Move over, Grand Canyon! The world’s largest canyon - over 1,000 kilometre long and up to one kilometre deep - may lie under the Antarctic ice sheet, scientists including those from India have claimed.
The canyon system is made up of a chain of winding and linear features buried under several kilometres of ice in one of the last unexplored regions of the Earth’s land surface - Princess Elizabeth Land (PEL) in East Antarctica.
Very few measurements of the ice thickness have been carried out in this particular area of the Antarctic, which has led to scientists dubbing it one of Antarctica’s two ‘Poles of Ignorance’.
Although the discovery needs to be confirmed by direct measurements, the previously unknown canyon system is thought to be over 1,000km long and in places as much as 1km deep, comparable in depth to the Grand Canyon in the US, but many times longer, researchers said.
“Our analysis provides the first evidence that a huge canyon and a possible lake are present beneath the ice in Princess Elizabeth Land. It is astonishing to think that such large features could have avoided detection for so long,” said Stewart Jamieson from Durham University in the UK who led the study.
“The bed of Antarctica is less well known than the surface of Mars. If we can gain better knowledge of the buried landscape we will be better equipped to understand how the ice sheet responds to changes in climate,” he said.
The researchers believe that the landscape beneath the ice sheet has probably been carved out by water and is either so ancient that it was there before the ice sheet grew or it was created by water flowing and eroding beneath the ice.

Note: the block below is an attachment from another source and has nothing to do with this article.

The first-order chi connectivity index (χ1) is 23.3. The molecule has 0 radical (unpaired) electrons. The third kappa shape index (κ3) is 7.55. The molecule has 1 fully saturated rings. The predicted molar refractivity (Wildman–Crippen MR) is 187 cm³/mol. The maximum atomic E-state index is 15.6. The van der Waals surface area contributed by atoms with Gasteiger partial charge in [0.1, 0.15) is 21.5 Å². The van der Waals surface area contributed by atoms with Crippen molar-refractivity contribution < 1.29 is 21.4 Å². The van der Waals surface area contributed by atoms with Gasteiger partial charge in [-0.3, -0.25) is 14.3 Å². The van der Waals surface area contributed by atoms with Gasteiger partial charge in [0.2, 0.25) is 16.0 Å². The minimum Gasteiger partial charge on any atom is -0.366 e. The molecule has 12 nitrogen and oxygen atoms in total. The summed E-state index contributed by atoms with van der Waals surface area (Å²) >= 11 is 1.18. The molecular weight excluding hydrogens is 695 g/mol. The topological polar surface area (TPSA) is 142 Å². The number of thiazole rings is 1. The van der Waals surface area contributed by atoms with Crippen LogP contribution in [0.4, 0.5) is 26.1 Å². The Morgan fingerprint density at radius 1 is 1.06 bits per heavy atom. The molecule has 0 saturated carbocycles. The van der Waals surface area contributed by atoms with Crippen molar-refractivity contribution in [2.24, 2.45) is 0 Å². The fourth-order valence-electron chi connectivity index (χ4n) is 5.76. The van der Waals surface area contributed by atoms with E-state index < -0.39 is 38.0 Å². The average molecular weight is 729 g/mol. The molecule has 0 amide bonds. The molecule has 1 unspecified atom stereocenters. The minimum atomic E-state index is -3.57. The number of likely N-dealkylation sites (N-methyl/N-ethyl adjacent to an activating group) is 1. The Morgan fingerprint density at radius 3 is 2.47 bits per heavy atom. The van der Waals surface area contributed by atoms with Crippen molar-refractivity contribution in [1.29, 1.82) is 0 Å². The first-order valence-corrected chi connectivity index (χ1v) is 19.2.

Although not visible to the naked eye, the subglacial landscape can be identified in the surface of the ice sheet.
Faint traces of the canyons were observed using satellite imagery and small sections of the canyons were then found using radio-echo sounding data, whereby radio waves are sent through the ice to map the shape of the rock beneath it.
These are very large features which appear to reach from the interior of Princess Elizabeth Land to the coast around the Vestfold Hills and the West Ice Shelf.
The canyons may be connected to a previously undiscovered subglacial lake as the ice surface above the lake shares characteristics with those of large subglacial lakes previously identified.
The data suggests the area of the lake could cover up to 1,250 kilometres, more than 80 times as big as Lake Windermere in the English Lake District.
“Our international collaboration of US, UK, Indian, Australian and Chinese scientists are pushing back the frontiers of discovery on Antarctica like nowhere else on earth,” said Martin Siegert from Imperial College London.